As college costs continue to increase, community colleges are seeing a rise in the number of upper-middle class students enrolling to save money on their way to a four-year degree.
“This is about social norms,” Sara Goldrick-Rab, a professor of higher education policy and sociology at Temple University (PA), told The New York Times. “More middle-class parents are saying, I’m not succumbing to the idea that the only acceptable education is an expensive one.”
Take, for example, Pasadena City College. According to the Times, the school has seen a 320 percent increase in students who come families whose annual income exceeds $100,000.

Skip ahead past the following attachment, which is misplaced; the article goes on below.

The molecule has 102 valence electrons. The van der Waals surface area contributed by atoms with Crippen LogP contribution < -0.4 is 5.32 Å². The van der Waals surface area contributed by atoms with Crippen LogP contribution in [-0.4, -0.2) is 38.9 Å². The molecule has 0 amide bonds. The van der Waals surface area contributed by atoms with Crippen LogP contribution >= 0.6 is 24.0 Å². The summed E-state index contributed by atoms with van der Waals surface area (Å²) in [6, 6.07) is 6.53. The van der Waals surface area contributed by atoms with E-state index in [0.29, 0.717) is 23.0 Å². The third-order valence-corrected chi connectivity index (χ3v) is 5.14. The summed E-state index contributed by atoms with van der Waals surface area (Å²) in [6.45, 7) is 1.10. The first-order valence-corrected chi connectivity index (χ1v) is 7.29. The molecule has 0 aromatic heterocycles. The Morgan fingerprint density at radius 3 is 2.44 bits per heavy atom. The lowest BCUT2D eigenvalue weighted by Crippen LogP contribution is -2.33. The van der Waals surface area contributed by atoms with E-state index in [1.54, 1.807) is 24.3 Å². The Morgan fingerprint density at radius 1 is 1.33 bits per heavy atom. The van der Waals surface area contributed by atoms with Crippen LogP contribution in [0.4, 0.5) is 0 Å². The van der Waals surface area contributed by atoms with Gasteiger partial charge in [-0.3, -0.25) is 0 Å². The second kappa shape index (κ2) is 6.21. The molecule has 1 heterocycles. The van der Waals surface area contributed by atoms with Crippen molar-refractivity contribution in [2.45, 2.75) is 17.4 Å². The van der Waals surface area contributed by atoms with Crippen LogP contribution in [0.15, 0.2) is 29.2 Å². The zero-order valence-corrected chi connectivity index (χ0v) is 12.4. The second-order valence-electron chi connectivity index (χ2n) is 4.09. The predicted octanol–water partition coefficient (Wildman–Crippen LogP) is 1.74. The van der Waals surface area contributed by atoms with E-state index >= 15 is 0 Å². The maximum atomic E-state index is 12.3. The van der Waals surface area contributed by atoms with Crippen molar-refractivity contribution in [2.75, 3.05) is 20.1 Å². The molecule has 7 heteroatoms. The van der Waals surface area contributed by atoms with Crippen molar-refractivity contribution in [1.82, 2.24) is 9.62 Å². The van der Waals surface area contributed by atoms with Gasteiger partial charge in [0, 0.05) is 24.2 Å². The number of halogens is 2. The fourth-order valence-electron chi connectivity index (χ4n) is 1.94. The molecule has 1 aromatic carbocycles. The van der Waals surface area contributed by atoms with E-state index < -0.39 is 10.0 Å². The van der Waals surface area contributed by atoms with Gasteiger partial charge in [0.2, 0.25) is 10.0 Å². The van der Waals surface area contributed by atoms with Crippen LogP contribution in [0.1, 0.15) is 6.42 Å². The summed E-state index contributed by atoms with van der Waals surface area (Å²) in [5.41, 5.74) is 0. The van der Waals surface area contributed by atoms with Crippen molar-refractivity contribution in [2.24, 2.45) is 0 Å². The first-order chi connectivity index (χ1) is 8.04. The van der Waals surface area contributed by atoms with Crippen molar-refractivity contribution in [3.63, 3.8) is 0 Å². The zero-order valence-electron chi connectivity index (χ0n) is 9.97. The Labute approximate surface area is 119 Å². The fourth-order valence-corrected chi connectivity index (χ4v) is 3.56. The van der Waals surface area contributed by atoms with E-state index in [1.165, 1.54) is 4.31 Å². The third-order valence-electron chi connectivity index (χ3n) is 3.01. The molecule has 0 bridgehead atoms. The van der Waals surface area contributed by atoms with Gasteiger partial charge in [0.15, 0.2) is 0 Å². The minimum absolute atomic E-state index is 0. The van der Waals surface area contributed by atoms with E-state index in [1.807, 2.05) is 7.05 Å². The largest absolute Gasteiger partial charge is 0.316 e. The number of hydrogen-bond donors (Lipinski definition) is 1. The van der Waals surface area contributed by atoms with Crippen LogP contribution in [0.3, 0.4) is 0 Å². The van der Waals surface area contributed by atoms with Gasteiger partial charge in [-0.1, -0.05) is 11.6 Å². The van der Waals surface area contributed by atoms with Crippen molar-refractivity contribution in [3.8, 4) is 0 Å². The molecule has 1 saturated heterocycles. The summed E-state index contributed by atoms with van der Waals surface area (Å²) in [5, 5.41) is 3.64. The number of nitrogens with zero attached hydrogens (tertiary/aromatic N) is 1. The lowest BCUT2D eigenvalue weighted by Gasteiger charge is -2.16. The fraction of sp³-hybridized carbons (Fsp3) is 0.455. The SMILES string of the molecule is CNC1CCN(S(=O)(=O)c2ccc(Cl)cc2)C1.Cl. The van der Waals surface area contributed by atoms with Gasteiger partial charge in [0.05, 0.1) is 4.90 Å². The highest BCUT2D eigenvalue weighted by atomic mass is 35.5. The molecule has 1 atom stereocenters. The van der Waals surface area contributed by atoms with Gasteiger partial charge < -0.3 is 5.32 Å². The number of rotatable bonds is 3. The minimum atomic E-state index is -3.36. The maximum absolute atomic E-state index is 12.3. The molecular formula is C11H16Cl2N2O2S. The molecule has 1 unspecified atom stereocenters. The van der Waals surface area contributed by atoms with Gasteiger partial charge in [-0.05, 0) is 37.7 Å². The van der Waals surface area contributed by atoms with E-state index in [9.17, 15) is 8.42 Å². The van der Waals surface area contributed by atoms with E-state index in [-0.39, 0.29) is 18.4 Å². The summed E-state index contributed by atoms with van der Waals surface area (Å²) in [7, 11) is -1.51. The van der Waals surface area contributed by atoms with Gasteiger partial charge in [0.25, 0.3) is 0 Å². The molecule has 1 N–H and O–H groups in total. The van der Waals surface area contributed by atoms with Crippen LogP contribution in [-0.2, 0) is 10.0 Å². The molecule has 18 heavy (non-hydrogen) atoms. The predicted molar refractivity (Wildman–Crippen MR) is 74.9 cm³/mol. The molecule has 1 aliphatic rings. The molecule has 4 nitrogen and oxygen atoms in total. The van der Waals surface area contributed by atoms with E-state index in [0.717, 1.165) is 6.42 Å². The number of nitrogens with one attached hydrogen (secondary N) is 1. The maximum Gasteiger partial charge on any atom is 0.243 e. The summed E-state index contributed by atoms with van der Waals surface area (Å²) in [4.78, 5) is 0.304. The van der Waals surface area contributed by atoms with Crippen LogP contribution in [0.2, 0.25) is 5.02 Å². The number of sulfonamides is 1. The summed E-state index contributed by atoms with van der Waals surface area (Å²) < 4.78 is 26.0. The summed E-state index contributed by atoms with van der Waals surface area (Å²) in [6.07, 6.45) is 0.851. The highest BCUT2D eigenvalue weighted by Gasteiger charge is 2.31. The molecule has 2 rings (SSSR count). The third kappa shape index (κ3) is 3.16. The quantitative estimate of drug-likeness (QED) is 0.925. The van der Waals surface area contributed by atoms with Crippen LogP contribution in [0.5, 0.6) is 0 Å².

This trend is expected to continue, especially as more cities and states adopt free community college programs like the one in California.
Though there are obvious benefits to starting at a community college, students should make sure they have a clear plan of attack if they want to transfer to a four-year institution. Students will want to make sure all course credits will transfer with them.
Ashley Dobson is NACAC’s communications manager for content and social media. You can reach her at email@example.com.